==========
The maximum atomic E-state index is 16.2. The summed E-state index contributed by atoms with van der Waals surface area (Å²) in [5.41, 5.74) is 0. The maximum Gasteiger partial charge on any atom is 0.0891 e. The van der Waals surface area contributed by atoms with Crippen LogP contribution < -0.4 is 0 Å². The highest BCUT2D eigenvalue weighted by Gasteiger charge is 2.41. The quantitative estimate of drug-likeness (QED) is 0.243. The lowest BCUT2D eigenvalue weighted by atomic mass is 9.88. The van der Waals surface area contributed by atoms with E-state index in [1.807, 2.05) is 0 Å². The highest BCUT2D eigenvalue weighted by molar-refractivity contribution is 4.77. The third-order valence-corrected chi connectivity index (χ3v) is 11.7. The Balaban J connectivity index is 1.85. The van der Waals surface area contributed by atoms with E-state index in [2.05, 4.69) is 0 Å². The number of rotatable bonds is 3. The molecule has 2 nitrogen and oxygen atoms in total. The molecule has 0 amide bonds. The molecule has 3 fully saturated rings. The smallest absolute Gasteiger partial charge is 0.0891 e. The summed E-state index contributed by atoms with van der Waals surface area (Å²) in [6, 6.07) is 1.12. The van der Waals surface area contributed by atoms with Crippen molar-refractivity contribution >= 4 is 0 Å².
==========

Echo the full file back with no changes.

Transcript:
The maximum atomic E-state index is 16.2. The summed E-state index contributed by atoms with van der Waals surface area (Å²) in [5.41, 5.74) is 0. The maximum Gasteiger partial charge on any atom is 0.0891 e. The van der Waals surface area contributed by atoms with Crippen LogP contribution < -0.4 is 0 Å². The highest BCUT2D eigenvalue weighted by Gasteiger charge is 2.41. The quantitative estimate of drug-likeness (QED) is 0.243. The lowest BCUT2D eigenvalue weighted by atomic mass is 9.88. The van der Waals surface area contributed by atoms with E-state index in [1.807, 2.05) is 0 Å². The highest BCUT2D eigenvalue weighted by molar-refractivity contribution is 4.77. The third-order valence-corrected chi connectivity index (χ3v) is 11.7. The Balaban J connectivity index is 1.85. The van der Waals surface area contributed by atoms with E-state index in [2.05, 4.69) is 0 Å². The number of rotatable bonds is 3. The molecule has 2 nitrogen and oxygen atoms in total. The molecule has 0 amide bonds. The molecule has 3 fully saturated rings. The smallest absolute Gasteiger partial charge is 0.0891 e. The summed E-state index contributed by atoms with van der Waals surface area (Å²) in [6, 6.07) is 1.12. The van der Waals surface area contributed by atoms with Crippen molar-refractivity contribution >= 4 is 0 Å².